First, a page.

In 2012, OHS, in collaboration with the Swedish Veterinary Institute, published a themed issue of the journal SVAvet about infectious diseases in a changing world (Swedish Veterinary Institute 2012). A manual on the use of the journal in high school teaching and containing questions and other educational material was also produced and promoted at several events for high school teachers in Sweden (Fig 1). There has been significant interest in the material, and thus many high school students in Sweden have already come into contact with the concept of One Health. Through this, future doctors, vets, ecologists, and any number of professionals, are primed for One Health and other interdisciplinary approaches when entering university and professional education.

FIG 1:

Illustration produced by One Health Sweden in educational material intended to facilitate discussions among high school students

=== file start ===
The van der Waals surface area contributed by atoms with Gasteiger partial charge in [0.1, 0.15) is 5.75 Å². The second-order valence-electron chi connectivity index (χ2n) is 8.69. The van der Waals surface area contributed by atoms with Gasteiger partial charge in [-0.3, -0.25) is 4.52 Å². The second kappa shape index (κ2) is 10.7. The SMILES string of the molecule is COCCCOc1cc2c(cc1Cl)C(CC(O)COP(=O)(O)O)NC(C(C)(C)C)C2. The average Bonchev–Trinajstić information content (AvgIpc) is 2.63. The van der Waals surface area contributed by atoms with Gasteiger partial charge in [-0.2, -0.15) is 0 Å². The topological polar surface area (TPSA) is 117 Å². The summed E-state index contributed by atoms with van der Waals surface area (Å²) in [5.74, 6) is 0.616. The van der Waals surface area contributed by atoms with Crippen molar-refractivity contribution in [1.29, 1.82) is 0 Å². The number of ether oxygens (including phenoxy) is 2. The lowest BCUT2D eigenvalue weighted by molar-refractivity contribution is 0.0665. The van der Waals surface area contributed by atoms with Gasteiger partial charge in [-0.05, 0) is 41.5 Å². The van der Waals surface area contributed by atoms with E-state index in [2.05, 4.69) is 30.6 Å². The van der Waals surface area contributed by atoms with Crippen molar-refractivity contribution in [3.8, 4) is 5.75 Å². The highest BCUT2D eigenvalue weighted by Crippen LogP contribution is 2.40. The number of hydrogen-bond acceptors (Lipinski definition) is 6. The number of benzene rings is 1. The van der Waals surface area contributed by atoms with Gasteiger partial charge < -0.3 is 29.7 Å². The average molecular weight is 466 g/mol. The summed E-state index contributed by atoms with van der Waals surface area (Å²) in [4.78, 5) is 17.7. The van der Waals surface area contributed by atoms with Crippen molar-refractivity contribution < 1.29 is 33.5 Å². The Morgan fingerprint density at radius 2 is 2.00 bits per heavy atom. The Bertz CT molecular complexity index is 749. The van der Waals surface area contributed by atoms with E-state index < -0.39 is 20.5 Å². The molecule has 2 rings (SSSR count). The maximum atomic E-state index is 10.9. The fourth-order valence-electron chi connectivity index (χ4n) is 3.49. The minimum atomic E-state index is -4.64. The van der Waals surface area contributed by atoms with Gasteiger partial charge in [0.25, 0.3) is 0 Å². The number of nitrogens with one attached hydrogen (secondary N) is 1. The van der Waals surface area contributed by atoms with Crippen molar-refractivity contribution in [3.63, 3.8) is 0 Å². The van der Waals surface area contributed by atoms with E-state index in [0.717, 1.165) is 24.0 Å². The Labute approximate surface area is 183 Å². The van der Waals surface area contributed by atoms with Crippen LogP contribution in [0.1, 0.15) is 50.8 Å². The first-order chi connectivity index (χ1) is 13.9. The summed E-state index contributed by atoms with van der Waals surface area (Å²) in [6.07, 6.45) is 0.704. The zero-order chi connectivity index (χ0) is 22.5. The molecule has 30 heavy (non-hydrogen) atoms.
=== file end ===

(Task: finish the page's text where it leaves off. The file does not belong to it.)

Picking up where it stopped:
Image: One Health Sweden and David Stephansson

Zoonosis Science Center

The Zoonosis Science Center (ZSC) was founded 2014 in response to Sweden's lack of One Health laboratory facilities in the area of infectious diseases. It is located in Uppsala, the natural One Health hub of Sweden, which offers the country's only undergraduate degree in veterinary medicine at the Swedish University of Agricultural Sciences, the Swedish Veterinary Institute, and Uppsala University (teaching medics as well as students in most other subjects).